Te Aka Whai Ora has increased funding to kaupapa Māori suicide prevention services across the motu to strengthen their important role in building resilience within hapū, hapori and whānau Māori to reduce the impacts of suicide on communities.

It has almost tripled its investment in Kia Piki Te Ora Kaupapa Māori Suicide Prevention Services, going from $1.6million in the 21/22 financial year to $4.3million in the 23/24 financial year.

Indigenous suicide rates have escalated over the past two decades and continue to exceed national rates.

Te Aka Whai Ora Maiaka Tau Piringa, Deputy Chief Executive, Service Development Jade Sewell says that “suicide and suicidal behaviour disproportionately affects some groups in Aotearoa more than others, including tāne, Māori and rangatahi aged 15-24 years. Māori rates of suicide each year are persistently twice the number of suicides as non-Māori.”

“This is why sustained investment in kaupapa Māori suicide prevention services is essential,” she says. “And why Te Aka Whai Ora is committed to partnering with hauora Māori partners to promote wellbeing among whānau.”

“But it’s not just the money, Te Aka Whai Ora is implementing new ways of commissioning services including through locally lead co-design with our hauora Māori partners,” she says.

“The development of tailored services recognises that whānau bereaved by suicide, people with lived experience and those delivering services are experts on what whānau and hāpori need.”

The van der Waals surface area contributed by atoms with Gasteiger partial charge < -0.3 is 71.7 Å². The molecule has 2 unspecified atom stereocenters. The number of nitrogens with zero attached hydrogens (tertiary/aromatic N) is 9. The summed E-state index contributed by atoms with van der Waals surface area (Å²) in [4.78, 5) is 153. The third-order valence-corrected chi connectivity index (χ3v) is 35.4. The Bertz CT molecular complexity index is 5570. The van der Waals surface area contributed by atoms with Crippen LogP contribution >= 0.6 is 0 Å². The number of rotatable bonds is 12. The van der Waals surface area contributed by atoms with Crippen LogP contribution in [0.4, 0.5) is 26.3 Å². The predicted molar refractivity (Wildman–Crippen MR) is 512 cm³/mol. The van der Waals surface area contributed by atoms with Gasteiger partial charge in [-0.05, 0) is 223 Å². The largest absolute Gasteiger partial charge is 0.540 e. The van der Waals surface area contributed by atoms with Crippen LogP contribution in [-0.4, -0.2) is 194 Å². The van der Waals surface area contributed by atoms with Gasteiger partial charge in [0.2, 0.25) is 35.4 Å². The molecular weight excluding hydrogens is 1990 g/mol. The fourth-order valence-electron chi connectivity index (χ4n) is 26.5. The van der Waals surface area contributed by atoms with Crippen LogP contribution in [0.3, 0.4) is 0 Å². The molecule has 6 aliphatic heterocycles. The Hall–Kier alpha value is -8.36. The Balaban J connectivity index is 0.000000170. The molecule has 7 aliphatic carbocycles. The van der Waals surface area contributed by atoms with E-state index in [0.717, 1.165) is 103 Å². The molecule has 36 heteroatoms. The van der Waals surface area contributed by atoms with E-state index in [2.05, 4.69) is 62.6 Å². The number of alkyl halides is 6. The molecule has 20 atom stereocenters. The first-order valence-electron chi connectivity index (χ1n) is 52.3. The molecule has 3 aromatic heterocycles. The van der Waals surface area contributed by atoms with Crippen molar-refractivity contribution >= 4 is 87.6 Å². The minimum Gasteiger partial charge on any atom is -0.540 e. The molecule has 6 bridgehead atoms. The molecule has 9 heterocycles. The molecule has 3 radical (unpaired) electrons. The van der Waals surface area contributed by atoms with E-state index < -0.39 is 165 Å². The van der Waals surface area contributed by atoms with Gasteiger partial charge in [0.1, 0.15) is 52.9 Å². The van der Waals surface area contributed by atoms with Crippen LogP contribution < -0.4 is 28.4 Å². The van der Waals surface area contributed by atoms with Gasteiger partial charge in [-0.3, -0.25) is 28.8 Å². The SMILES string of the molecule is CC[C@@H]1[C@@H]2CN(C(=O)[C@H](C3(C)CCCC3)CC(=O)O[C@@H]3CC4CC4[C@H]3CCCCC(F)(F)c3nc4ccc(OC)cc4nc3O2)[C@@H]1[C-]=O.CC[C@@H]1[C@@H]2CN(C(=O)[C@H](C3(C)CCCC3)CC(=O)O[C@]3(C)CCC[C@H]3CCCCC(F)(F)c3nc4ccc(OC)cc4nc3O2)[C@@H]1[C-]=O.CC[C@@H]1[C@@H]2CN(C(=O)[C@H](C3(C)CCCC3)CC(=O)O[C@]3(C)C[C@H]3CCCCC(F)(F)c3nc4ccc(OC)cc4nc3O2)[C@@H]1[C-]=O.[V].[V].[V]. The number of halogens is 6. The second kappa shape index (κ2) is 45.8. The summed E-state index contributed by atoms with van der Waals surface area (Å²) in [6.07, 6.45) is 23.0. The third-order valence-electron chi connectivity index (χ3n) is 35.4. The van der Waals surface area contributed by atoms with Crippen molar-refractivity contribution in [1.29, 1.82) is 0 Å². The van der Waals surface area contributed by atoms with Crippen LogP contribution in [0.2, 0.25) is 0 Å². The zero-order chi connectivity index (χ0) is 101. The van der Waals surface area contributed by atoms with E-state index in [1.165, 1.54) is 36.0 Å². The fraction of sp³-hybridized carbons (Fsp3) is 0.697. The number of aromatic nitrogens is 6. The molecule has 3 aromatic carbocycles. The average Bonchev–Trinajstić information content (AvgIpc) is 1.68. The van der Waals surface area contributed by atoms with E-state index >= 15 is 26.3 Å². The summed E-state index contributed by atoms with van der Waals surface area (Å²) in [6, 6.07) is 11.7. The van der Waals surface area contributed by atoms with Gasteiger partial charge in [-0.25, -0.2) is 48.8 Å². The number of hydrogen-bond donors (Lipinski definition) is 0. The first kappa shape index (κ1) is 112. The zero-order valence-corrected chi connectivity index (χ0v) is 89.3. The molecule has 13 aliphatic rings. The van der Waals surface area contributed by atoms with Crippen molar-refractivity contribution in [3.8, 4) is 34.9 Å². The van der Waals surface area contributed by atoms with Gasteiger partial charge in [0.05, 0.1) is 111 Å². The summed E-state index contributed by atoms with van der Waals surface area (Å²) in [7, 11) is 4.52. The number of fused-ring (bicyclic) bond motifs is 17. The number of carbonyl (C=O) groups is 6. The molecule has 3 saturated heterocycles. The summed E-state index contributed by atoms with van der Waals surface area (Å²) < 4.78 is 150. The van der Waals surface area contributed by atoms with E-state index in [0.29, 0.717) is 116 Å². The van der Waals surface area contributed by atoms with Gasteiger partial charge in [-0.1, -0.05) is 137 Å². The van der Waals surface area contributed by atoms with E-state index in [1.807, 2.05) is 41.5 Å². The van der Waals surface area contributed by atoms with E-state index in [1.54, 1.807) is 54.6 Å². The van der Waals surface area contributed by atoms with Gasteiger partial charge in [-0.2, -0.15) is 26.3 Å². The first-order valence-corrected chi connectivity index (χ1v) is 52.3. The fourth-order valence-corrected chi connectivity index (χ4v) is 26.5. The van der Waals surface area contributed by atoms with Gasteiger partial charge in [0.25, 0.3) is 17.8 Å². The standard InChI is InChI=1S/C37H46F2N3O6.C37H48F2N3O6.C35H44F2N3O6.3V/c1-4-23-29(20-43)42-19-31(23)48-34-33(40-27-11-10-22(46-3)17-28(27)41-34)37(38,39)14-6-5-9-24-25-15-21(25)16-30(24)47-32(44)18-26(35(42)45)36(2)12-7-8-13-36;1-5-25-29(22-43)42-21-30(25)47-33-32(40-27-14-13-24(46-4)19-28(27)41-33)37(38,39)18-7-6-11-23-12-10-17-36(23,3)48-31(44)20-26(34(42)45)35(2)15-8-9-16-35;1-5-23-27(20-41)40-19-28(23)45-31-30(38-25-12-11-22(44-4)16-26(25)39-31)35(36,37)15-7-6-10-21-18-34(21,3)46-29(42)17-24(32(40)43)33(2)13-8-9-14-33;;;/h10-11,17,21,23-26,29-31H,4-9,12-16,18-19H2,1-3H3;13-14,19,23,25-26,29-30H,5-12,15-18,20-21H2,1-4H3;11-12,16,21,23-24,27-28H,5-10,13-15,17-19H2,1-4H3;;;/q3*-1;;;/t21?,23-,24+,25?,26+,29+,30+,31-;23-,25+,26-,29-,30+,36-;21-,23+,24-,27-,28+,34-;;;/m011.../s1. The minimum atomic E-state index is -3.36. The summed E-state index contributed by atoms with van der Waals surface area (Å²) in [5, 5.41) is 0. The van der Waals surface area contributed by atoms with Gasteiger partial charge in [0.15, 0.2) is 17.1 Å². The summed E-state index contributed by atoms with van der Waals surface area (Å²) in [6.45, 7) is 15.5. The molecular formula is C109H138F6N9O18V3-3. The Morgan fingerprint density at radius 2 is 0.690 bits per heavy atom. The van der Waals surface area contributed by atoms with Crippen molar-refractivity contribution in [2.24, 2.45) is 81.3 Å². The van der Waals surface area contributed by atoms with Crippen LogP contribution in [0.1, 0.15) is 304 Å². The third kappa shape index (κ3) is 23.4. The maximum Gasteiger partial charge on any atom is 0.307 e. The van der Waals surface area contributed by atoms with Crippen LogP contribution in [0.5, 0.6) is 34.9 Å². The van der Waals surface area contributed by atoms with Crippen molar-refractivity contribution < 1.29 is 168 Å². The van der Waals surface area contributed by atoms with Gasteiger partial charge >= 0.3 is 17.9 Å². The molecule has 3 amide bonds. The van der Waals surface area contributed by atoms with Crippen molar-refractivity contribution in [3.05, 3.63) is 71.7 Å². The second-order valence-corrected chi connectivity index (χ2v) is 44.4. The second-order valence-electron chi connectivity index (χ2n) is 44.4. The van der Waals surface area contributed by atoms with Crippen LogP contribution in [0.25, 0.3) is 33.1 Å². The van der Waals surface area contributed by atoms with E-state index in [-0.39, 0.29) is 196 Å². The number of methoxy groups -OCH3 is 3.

“Funding was allocated based on the prevalence of Māori population, suicide, and self-harm presentations, with an adjustor for rurality to ensure services are available across Aotearoa,” says Jade.

Kia Piki Te Ora programmes are based on Te Ao Māori approaches and learning experiences to increase people’s ability to overcome social, mental challenges and enhance wairua.

“Kia Piki Te Ora is aimed at health promotion and building resiliency within hapū, hapori and whānau Māori to reduce the impacts of suicide on communities. This includes approaches that are consistent with mātauranga Māori and whānau/hapori led solutions to wellbeing. Services are varied and tailored to each rohe,” Jade says.

World Suicide Prevention Day is on 10 September. Suicide prevention is a priority of the Oranga Hinengaro work programme at Te Aka Whai Ora. This investment aligns to and delivers on Te Pae Tata (Interim New Zealand Health Plan) actions to construct suicide prevention approaches with mātauranga Māori approaches to reduce the rate of suicide and suicidal behaviour.

“Improving suicide prevention services for Māori reduces the impact of suicide and suicidal ideation not only on Māori, but for all people within Aotearoa,” says Jade.